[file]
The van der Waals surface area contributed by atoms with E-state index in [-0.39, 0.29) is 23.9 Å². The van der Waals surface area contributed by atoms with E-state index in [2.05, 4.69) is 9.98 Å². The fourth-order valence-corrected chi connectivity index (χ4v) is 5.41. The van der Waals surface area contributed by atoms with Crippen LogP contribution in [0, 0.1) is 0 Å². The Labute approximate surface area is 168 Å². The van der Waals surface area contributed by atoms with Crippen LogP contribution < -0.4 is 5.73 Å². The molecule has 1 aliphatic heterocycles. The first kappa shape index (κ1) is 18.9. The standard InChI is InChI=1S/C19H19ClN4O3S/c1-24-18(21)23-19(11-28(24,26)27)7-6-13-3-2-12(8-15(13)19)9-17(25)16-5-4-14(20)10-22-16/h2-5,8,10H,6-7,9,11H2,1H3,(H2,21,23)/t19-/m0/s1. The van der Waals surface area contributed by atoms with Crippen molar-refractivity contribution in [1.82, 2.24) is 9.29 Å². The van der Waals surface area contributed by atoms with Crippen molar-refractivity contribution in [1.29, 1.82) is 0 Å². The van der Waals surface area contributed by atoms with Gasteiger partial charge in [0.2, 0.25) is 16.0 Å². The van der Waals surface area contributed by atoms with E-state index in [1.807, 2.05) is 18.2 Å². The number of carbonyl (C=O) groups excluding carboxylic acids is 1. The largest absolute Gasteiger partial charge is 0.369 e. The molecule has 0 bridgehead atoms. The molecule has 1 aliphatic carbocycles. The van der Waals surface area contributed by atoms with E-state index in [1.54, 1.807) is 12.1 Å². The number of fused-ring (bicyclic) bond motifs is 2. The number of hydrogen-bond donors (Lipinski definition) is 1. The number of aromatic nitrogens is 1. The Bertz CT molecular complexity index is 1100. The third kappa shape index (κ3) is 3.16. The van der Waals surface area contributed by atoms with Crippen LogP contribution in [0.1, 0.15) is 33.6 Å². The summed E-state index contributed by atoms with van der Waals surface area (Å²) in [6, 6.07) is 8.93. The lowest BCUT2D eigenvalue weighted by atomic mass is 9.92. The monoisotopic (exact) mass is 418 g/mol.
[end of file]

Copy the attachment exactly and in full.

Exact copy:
The van der Waals surface area contributed by atoms with E-state index in [-0.39, 0.29) is 23.9 Å². The van der Waals surface area contributed by atoms with E-state index in [2.05, 4.69) is 9.98 Å². The fourth-order valence-corrected chi connectivity index (χ4v) is 5.41. The van der Waals surface area contributed by atoms with Crippen LogP contribution in [0, 0.1) is 0 Å². The Labute approximate surface area is 168 Å². The van der Waals surface area contributed by atoms with Crippen LogP contribution < -0.4 is 5.73 Å². The molecule has 1 aliphatic heterocycles. The first kappa shape index (κ1) is 18.9. The standard InChI is InChI=1S/C19H19ClN4O3S/c1-24-18(21)23-19(11-28(24,26)27)7-6-13-3-2-12(8-15(13)19)9-17(25)16-5-4-14(20)10-22-16/h2-5,8,10H,6-7,9,11H2,1H3,(H2,21,23)/t19-/m0/s1. The van der Waals surface area contributed by atoms with Crippen molar-refractivity contribution in [1.82, 2.24) is 9.29 Å². The van der Waals surface area contributed by atoms with Crippen molar-refractivity contribution in [1.29, 1.82) is 0 Å². The van der Waals surface area contributed by atoms with Gasteiger partial charge in [0.2, 0.25) is 16.0 Å². The van der Waals surface area contributed by atoms with E-state index in [1.807, 2.05) is 18.2 Å². The number of carbonyl (C=O) groups excluding carboxylic acids is 1. The largest absolute Gasteiger partial charge is 0.369 e. The molecule has 0 bridgehead atoms. The molecule has 1 aliphatic carbocycles. The van der Waals surface area contributed by atoms with E-state index in [1.54, 1.807) is 12.1 Å². The number of fused-ring (bicyclic) bond motifs is 2. The number of hydrogen-bond donors (Lipinski definition) is 1. The number of aromatic nitrogens is 1. The Bertz CT molecular complexity index is 1100. The third kappa shape index (κ3) is 3.16. The van der Waals surface area contributed by atoms with Crippen LogP contribution in [0.1, 0.15) is 33.6 Å². The summed E-state index contributed by atoms with van der Waals surface area (Å²) in [6, 6.07) is 8.93. The lowest BCUT2D eigenvalue weighted by atomic mass is 9.92. The monoisotopic (exact) mass is 418 g/mol.